- Pour the cream in a saucepan and bring just to a simmer, then immediately remove from heat and pour evenly over the chocolate. Cover with foil and let sit, undisturbed for 5 minutes. Once 5 minutes has passed, remove foil and gently stir until chocolate is completely melted and mixture is smooth. Allow ganache to cool for 15 minutes before pouring into a squeeze bottle (it should, at most, feel only slightly warm to the touch).½ cup (118 ml) heavy cream
- Do a test before decorating your cake! I like to use a paper plate but a cardboard box would work as well. Drop a small bead of ganache on the surface and then turn vertically to allow the bead to drip. If the chocolate runs too fast or runs completely off the plate, it’s still too warm, cool a bit longer! If it is manageable, remove your cake from the refrigerator.
- Hold squeeze bottle vertically and drop a single bead of ganache on the very edge of the top of the cake. Squeeze the bottle until the bead drizzles over the edge and begins to drip down the side of the cake.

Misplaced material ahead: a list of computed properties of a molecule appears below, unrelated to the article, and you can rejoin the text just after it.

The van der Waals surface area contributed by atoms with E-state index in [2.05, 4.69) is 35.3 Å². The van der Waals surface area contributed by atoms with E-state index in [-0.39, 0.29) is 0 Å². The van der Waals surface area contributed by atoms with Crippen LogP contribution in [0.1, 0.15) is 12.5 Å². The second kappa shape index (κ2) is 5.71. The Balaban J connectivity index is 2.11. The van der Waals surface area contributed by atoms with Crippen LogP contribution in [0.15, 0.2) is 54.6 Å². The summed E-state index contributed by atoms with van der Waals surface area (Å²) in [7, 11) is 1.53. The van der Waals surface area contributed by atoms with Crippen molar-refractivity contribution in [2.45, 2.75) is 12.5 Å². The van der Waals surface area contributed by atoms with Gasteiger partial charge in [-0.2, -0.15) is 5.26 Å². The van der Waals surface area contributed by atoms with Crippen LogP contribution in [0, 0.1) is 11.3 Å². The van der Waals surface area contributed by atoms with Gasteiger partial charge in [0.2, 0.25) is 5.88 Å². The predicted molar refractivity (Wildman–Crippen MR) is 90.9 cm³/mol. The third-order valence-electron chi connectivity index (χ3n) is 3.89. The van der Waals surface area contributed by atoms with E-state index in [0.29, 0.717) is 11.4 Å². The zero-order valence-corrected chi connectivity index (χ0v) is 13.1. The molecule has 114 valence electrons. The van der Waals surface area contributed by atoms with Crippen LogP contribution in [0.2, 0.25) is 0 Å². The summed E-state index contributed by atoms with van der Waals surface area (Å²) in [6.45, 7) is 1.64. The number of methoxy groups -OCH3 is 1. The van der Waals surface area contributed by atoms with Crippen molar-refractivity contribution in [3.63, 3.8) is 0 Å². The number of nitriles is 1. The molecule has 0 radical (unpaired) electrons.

- Pause and assess! If your ganache is too thin and runs all the way to the bottom of the cake, let it cool longer. If you squeezed too much chocolate and it went all the way to the bottom, simply know to squeeze less next time. If the ganache didn’t go as far as you wanted it to, simply squeeze a bit more.
- Draw a line along the top of the cake to the next point where you’d like your next drip to be (typically only a few centimeters!). Repeat the above step, squeezing another bead of ganache over the edge of the top of the cake.
- Continue to go around the edge, varying the length of the drips as desired. Once you have dripped ganache all the way around the cake, drizzle a thin layer of ganache over the surface of the cake. Use an offset spatula to spread it evenly.
- Return cake to the refrigerator for about 15-20 minutes to allow ganache to set. If desired, top with swirls of frosting on top the set ganache.
Squeeze bottle alternativeA Ziploc bag with a corner snipped off could be used if you don’t have a squeeze bottle, but it is a bit more difficult to have precise drips this way. You could also drip the ganache off a spoon, but again this takes a bit more practice to do well.
Cake decorating toolsYou can find all of my favorite cake decorating tools at Amazon shop “For the Cake Baker & Decorator”
Nutritional information is based on third-party calculations and should be considered an estimate only. Actual nutritional content will vary based upon brands used, measuring methods, cooking method, portion sizes, and more.
Leave a Reply